Special Article - Antisense Drug Research and Development
J Drug Discov Develop and Deliv. 2016; 3(1): 1020.
Custom Cocktail for Curing any Cancer: A Strategy for Destroying any Cancer without Harming the Patient
Gene Tools, LLC, USA
*Corresponding author: Summerton J, Gene Tools, LLC, 1001 Summerton Way, Philomath, Oregon 97370, USA
Received: January 28, 2016; Accepted: April 27, 2016; Published: May 02, 2016
Drugs for curing any cancer must completely destroy a patient’s cancer without harming the patient. To avoid harming the patient, precision-targeted drugs are used to inactivate RNA transcripts that are absent from the patient’s normal cells, but present in and essential to the viability of the patient’s cancer. Such “cancer-essential” transcripts are from embryo-active genes normally deactivated in adults, but reactivated in cancers, or from oncogenic viruses. For complete destruction of the patient’s cancer a “custom cocktail” of precisiontargeted drugs will target multiple cancer-essential transcripts found to be present in and essential to that patient’s cancer.
This paper describes: the basis for selecting targets in a patient’s cancer; selecting drugs for precisely inactivating those targets; and, assembly of a custom cocktail of such drugs designed to provide a safe and effective cure for that patient’s cancer. Preparation and use of a custom cocktail for a specific patient entails:
1. A biopsy of the patient’s cancer is sequenced to identify the canceressential transcripts present in that cancer.
2. With that information, assemble a cocktail of precision-targeted drugs effective against multiple cancer-essential transcripts found to be present in that patient’s cancer, and treat the patient with that custom cocktail.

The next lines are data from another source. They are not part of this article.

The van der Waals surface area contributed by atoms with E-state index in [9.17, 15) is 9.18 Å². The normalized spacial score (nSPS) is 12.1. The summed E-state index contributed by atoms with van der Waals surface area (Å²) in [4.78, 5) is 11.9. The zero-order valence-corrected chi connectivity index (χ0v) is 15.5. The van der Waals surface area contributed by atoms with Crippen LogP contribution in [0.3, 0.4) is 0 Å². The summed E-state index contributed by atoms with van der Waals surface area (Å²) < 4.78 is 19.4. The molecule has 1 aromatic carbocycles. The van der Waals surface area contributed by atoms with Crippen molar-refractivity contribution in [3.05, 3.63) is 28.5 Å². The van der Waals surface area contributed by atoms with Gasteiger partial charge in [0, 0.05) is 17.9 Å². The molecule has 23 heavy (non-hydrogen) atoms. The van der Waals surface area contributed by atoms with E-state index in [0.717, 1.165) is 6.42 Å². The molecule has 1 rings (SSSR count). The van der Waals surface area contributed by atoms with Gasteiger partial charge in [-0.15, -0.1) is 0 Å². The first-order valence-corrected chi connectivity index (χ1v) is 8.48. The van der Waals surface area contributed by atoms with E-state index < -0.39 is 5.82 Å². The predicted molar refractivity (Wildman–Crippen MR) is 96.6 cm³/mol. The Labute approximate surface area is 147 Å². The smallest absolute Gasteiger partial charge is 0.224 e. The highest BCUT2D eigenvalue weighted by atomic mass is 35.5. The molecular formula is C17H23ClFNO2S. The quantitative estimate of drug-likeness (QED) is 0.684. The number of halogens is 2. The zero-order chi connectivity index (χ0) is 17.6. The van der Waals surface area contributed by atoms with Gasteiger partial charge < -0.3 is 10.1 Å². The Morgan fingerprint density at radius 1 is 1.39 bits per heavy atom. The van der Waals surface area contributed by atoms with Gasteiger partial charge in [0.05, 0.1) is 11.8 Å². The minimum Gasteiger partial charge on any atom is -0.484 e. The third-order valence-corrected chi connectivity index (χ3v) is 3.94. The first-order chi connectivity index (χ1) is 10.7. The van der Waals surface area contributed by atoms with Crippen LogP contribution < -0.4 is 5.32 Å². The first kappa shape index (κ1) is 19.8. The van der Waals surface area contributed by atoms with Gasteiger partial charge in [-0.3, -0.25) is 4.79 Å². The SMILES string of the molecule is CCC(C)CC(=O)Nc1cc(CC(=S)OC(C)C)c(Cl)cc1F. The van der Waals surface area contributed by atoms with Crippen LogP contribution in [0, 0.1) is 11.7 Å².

Also described is a basis for possibly obtaining prompt and affordable regulatory approvals for such cocktails.
I believe this therapeutics strategy solves the central challenge in treating cancers: how to completely destroy any cancer without harming the patient. It also offers a direct and rapid route to a safe, effective, and affordable treatment for any cancer.
Keywords: Custom cocktails; Blocking cancer-essential transcripts
Ideal cures for cancers should precisely attack and completely destroy any patient’s cancer - without damage to the patient. And such cures should be affordable. But two technical challenges have long foiled success in the quest for such ideal cures:
1. Cancer cells evolve from the patient’s normal cells and so both cell types share nearly all of the same genes, gene transcripts, and proteins. Thus it is very difficult to completely destroy the cancer cells without also damaging or killing the patient.
2. Each patient’s cancer differs significantly from all other cancers and so a safe and effective cure for each patient’s cancer will likely require a precisely-targeted custom treatment. But until recently the technologies required for crafting such custom treatments were not available, and it was widely assumed custom treatments could never be affordable.
However, since the year 2000 three new technical advances should now make it possible to provide patients with an affordable custom cancer treatment specific for their cancer.
a) One key advance is the huge reduction in the cost and great increase in the speed of sequencing the RNA transcripts present in a patient’s cancer (accessed by needle biopsy).
b) A second key advance is in computer informatics programs which now provide a fast inexpensive assessment of RNA sequence data which allows one to identify those RNA transcripts which are present in a patient’s cancer cells, but are absent from that patient’s normal cells. These “cancer-only” transcripts are primarily coded by genes which are active during embryogenesis, then deactivated before birth, but decades later reactivated due to mutation to form cancers. Precisely targeting such cancer-only transcripts is essential in order to avoid blocking transcripts present in and essential to the patient’s normal cells.